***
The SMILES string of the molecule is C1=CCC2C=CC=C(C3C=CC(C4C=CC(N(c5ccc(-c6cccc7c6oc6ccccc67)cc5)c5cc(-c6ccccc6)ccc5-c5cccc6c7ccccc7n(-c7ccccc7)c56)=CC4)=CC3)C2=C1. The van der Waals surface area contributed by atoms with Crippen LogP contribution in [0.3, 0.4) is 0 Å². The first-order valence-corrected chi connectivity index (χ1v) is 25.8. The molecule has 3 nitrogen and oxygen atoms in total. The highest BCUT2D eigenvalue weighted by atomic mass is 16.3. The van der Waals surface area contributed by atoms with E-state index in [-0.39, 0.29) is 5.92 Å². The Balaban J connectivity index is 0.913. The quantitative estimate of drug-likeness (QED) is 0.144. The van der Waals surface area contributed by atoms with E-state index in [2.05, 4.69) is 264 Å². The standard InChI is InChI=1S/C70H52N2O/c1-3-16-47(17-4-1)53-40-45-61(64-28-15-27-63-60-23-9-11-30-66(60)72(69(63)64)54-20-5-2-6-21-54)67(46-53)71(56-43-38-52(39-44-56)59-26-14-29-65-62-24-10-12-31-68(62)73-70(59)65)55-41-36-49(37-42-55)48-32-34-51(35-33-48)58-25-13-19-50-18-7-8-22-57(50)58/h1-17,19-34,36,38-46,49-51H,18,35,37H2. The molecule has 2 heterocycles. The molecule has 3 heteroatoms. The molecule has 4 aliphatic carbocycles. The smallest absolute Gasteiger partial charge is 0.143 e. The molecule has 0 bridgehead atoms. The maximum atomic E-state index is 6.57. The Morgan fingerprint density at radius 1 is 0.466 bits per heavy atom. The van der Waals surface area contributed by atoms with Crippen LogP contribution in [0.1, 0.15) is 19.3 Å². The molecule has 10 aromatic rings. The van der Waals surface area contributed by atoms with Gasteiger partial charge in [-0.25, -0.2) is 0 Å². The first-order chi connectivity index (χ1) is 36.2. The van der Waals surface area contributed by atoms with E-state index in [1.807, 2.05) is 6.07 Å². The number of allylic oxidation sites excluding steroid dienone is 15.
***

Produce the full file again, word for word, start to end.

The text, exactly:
The SMILES string of the molecule is C1=CCC2C=CC=C(C3C=CC(C4C=CC(N(c5ccc(-c6cccc7c6oc6ccccc67)cc5)c5cc(-c6ccccc6)ccc5-c5cccc6c7ccccc7n(-c7ccccc7)c56)=CC4)=CC3)C2=C1. The van der Waals surface area contributed by atoms with Crippen LogP contribution in [0.3, 0.4) is 0 Å². The first-order valence-corrected chi connectivity index (χ1v) is 25.8. The molecule has 3 nitrogen and oxygen atoms in total. The highest BCUT2D eigenvalue weighted by atomic mass is 16.3. The van der Waals surface area contributed by atoms with E-state index in [-0.39, 0.29) is 5.92 Å². The Balaban J connectivity index is 0.913. The quantitative estimate of drug-likeness (QED) is 0.144. The van der Waals surface area contributed by atoms with E-state index in [2.05, 4.69) is 264 Å². The standard InChI is InChI=1S/C70H52N2O/c1-3-16-47(17-4-1)53-40-45-61(64-28-15-27-63-60-23-9-11-30-66(60)72(69(63)64)54-20-5-2-6-21-54)67(46-53)71(56-43-38-52(39-44-56)59-26-14-29-65-62-24-10-12-31-68(62)73-70(59)65)55-41-36-49(37-42-55)48-32-34-51(35-33-48)58-25-13-19-50-18-7-8-22-57(50)58/h1-17,19-34,36,38-46,49-51H,18,35,37H2. The molecule has 2 heterocycles. The molecule has 3 heteroatoms. The molecule has 4 aliphatic carbocycles. The smallest absolute Gasteiger partial charge is 0.143 e. The molecule has 0 bridgehead atoms. The maximum atomic E-state index is 6.57. The Morgan fingerprint density at radius 1 is 0.466 bits per heavy atom. The van der Waals surface area contributed by atoms with Crippen LogP contribution in [0.1, 0.15) is 19.3 Å². The molecule has 10 aromatic rings. The van der Waals surface area contributed by atoms with Gasteiger partial charge in [-0.25, -0.2) is 0 Å². The first-order chi connectivity index (χ1) is 36.2. The van der Waals surface area contributed by atoms with E-state index in [1.807, 2.05) is 6.07 Å². The number of allylic oxidation sites excluding steroid dienone is 15.